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Olympics Err on Wrestling

Patrick Lawlor,  Editor in Chief

Patrick Lawlor, Editor in Chief

EDITORIAL

PATRICK J. LAWLOR

EDITOR IN CHIEF

On Feb. 12 the International Olympic Committee decided to cut wrestling from the Olympic Games beginning in 2020. I come from a family of wrestlers (I being the only one of my siblings not to wrestle), so this has obviously been a widely discussed topic in my household. My family members were infuriated that newer, more “ratings-based” sports were shoving out one of the most common sports in the history of man.

As early as 708 B.C., wrestling was an Olympic sport, and in 1896 when the Olympics were restarted, wrestling was there. In an op-ed in The New York Times on Feb. 16, bestselling author and former wrestler John Irving criticized the opinion, noting that the pentathlon, in which only 26 countries participated last summer in London, would remain in the Olympics, while wrestling, in which presented medals to wrestlers from more than 29 countries in the last Olympics, would be cut.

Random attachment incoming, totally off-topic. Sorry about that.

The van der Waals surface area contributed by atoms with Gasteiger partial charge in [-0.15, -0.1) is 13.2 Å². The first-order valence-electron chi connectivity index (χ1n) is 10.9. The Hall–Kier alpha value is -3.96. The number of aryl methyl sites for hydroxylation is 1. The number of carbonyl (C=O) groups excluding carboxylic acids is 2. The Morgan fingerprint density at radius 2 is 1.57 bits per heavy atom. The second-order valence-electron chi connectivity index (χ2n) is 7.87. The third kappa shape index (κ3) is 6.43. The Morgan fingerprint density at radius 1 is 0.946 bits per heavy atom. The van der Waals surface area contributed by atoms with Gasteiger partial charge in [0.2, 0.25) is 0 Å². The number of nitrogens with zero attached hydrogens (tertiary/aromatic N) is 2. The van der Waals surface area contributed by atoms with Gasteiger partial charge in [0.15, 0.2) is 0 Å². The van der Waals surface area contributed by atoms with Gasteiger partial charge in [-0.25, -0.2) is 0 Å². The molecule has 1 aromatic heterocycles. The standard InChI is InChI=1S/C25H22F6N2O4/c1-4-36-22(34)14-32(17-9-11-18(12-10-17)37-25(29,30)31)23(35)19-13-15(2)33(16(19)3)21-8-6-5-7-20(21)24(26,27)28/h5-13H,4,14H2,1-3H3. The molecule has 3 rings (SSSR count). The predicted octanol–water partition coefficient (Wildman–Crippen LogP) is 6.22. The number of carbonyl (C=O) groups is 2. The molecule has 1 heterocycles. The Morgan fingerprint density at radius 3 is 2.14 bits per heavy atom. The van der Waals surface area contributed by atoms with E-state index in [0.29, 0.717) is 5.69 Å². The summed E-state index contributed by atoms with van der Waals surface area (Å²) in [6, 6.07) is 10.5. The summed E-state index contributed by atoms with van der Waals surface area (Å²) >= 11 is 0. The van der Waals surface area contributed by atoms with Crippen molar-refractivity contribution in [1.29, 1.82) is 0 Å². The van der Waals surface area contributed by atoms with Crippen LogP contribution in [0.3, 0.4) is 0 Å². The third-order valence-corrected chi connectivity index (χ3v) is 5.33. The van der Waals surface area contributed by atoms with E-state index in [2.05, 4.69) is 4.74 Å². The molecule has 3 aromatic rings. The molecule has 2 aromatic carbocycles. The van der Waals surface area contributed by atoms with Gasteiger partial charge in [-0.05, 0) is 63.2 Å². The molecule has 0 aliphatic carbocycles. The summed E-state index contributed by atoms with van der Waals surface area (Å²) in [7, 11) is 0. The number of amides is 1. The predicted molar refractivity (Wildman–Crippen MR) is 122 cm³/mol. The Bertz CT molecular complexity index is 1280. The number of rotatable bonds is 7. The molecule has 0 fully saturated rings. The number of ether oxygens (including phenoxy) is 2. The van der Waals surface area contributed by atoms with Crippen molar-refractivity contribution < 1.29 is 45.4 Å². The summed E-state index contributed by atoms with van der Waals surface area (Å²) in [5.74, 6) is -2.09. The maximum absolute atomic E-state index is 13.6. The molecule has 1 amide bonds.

The pentathlon is a combination of shooting, horseback riding, running, swimming and fencing. Despite its “sexiness,” the pentathlon averaged only 12.5 million television viewers, compared to the 23 million viewers of wrestling. According to Irving, “poor leadership allowed the sport’s enemies to take it down.”

Is this a sign that the Olympics leadership is moving away from traditional and historical sports to appeal to what they believe is their new audience?

Wrestling is the ultimate Olympic sport. It is non-discriminatory; virtually anyone can wrestle. Much like running, it requires little equipment, allowing for a greater field of athletes, rich and poor alike.

The Olympics is possibly the most globally inclusive event next to a war, and now the International Olympic Committee is effectively limiting what countries can participate.

Do we really expect developing countries to be able to fund the resources to practice the pentathlon? When a governing body such as the International Olympic Committee fails to recognize and appreciate the sports that are universal and the sports that have a deep and rich history among mankind, they are doing their constituency — the entire world — an injustice.

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